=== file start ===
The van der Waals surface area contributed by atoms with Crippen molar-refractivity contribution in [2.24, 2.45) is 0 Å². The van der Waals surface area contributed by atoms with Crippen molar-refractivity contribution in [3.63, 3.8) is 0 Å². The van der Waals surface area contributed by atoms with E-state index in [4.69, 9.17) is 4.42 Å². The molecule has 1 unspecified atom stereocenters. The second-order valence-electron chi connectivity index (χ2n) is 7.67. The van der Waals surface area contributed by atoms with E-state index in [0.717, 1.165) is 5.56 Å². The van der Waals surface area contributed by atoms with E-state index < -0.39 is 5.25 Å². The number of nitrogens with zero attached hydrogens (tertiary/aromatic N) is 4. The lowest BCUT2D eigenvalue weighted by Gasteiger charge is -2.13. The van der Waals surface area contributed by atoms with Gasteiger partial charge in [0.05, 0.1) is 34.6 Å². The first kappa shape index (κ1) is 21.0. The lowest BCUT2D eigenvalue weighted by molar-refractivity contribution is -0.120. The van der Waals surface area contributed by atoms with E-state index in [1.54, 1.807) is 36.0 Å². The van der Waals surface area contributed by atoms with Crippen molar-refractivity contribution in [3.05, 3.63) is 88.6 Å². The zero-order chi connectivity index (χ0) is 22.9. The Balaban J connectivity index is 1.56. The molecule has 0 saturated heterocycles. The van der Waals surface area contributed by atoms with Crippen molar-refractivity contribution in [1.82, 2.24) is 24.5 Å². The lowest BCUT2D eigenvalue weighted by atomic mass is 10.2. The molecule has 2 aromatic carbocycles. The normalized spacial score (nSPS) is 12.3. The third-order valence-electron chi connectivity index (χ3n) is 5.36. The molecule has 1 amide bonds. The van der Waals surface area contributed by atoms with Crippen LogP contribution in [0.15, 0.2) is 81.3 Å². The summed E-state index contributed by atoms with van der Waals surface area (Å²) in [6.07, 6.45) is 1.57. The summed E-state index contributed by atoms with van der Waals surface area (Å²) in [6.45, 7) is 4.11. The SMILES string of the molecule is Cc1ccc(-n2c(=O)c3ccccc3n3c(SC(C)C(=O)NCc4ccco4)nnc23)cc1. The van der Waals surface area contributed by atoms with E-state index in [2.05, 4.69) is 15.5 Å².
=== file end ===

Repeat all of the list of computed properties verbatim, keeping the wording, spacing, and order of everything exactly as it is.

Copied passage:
The van der Waals surface area contributed by atoms with Crippen molar-refractivity contribution in [2.24, 2.45) is 0 Å². The van der Waals surface area contributed by atoms with Crippen molar-refractivity contribution in [3.63, 3.8) is 0 Å². The van der Waals surface area contributed by atoms with E-state index in [4.69, 9.17) is 4.42 Å². The molecule has 1 unspecified atom stereocenters. The second-order valence-electron chi connectivity index (χ2n) is 7.67. The van der Waals surface area contributed by atoms with E-state index in [0.717, 1.165) is 5.56 Å². The van der Waals surface area contributed by atoms with E-state index < -0.39 is 5.25 Å². The number of nitrogens with zero attached hydrogens (tertiary/aromatic N) is 4. The lowest BCUT2D eigenvalue weighted by Gasteiger charge is -2.13. The van der Waals surface area contributed by atoms with Gasteiger partial charge in [0.05, 0.1) is 34.6 Å². The first kappa shape index (κ1) is 21.0. The lowest BCUT2D eigenvalue weighted by molar-refractivity contribution is -0.120. The van der Waals surface area contributed by atoms with E-state index in [1.54, 1.807) is 36.0 Å². The van der Waals surface area contributed by atoms with Crippen molar-refractivity contribution in [3.05, 3.63) is 88.6 Å². The zero-order chi connectivity index (χ0) is 22.9. The Balaban J connectivity index is 1.56. The molecule has 0 saturated heterocycles. The van der Waals surface area contributed by atoms with Crippen molar-refractivity contribution in [1.82, 2.24) is 24.5 Å². The lowest BCUT2D eigenvalue weighted by atomic mass is 10.2. The molecule has 2 aromatic carbocycles. The normalized spacial score (nSPS) is 12.3. The third-order valence-electron chi connectivity index (χ3n) is 5.36. The molecule has 1 amide bonds. The van der Waals surface area contributed by atoms with Crippen LogP contribution in [0.15, 0.2) is 81.3 Å². The summed E-state index contributed by atoms with van der Waals surface area (Å²) in [6.07, 6.45) is 1.57. The summed E-state index contributed by atoms with van der Waals surface area (Å²) in [6.45, 7) is 4.11. The SMILES string of the molecule is Cc1ccc(-n2c(=O)c3ccccc3n3c(SC(C)C(=O)NCc4ccco4)nnc23)cc1. The van der Waals surface area contributed by atoms with E-state index in [2.05, 4.69) is 15.5 Å².